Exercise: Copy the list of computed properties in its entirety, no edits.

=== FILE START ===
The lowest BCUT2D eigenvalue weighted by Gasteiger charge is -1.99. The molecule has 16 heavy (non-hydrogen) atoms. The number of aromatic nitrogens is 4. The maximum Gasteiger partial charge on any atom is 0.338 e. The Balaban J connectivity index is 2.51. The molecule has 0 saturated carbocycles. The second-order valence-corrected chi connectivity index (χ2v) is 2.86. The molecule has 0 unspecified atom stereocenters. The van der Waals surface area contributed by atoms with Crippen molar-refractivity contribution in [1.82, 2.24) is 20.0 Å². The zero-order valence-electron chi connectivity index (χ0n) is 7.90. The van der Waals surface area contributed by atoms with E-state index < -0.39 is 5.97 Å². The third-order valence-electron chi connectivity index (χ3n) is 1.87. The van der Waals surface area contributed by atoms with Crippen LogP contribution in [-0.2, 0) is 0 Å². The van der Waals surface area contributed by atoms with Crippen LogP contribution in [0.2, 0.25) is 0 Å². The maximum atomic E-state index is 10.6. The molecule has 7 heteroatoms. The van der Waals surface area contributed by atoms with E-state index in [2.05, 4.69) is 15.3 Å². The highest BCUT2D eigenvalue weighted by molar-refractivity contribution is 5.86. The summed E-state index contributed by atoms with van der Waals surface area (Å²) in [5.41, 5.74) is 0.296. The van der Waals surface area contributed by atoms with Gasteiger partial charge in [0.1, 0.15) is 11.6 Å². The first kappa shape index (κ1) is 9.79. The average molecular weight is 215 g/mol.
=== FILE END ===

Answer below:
The lowest BCUT2D eigenvalue weighted by Gasteiger charge is -1.99. The molecule has 16 heavy (non-hydrogen) atoms. The number of aromatic nitrogens is 4. The maximum Gasteiger partial charge on any atom is 0.338 e. The Balaban J connectivity index is 2.51. The molecule has 0 saturated carbocycles. The second-order valence-corrected chi connectivity index (χ2v) is 2.86. The molecule has 0 unspecified atom stereocenters. The van der Waals surface area contributed by atoms with Crippen molar-refractivity contribution in [1.82, 2.24) is 20.0 Å². The zero-order valence-electron chi connectivity index (χ0n) is 7.90. The van der Waals surface area contributed by atoms with E-state index < -0.39 is 5.97 Å². The third-order valence-electron chi connectivity index (χ3n) is 1.87. The van der Waals surface area contributed by atoms with Crippen LogP contribution in [-0.2, 0) is 0 Å². The van der Waals surface area contributed by atoms with Crippen LogP contribution in [0.2, 0.25) is 0 Å². The maximum atomic E-state index is 10.6. The molecule has 7 heteroatoms. The van der Waals surface area contributed by atoms with E-state index in [2.05, 4.69) is 15.3 Å². The highest BCUT2D eigenvalue weighted by molar-refractivity contribution is 5.86. The summed E-state index contributed by atoms with van der Waals surface area (Å²) in [5.41, 5.74) is 0.296. The van der Waals surface area contributed by atoms with Gasteiger partial charge in [0.1, 0.15) is 11.6 Å². The first kappa shape index (κ1) is 9.79. The average molecular weight is 215 g/mol.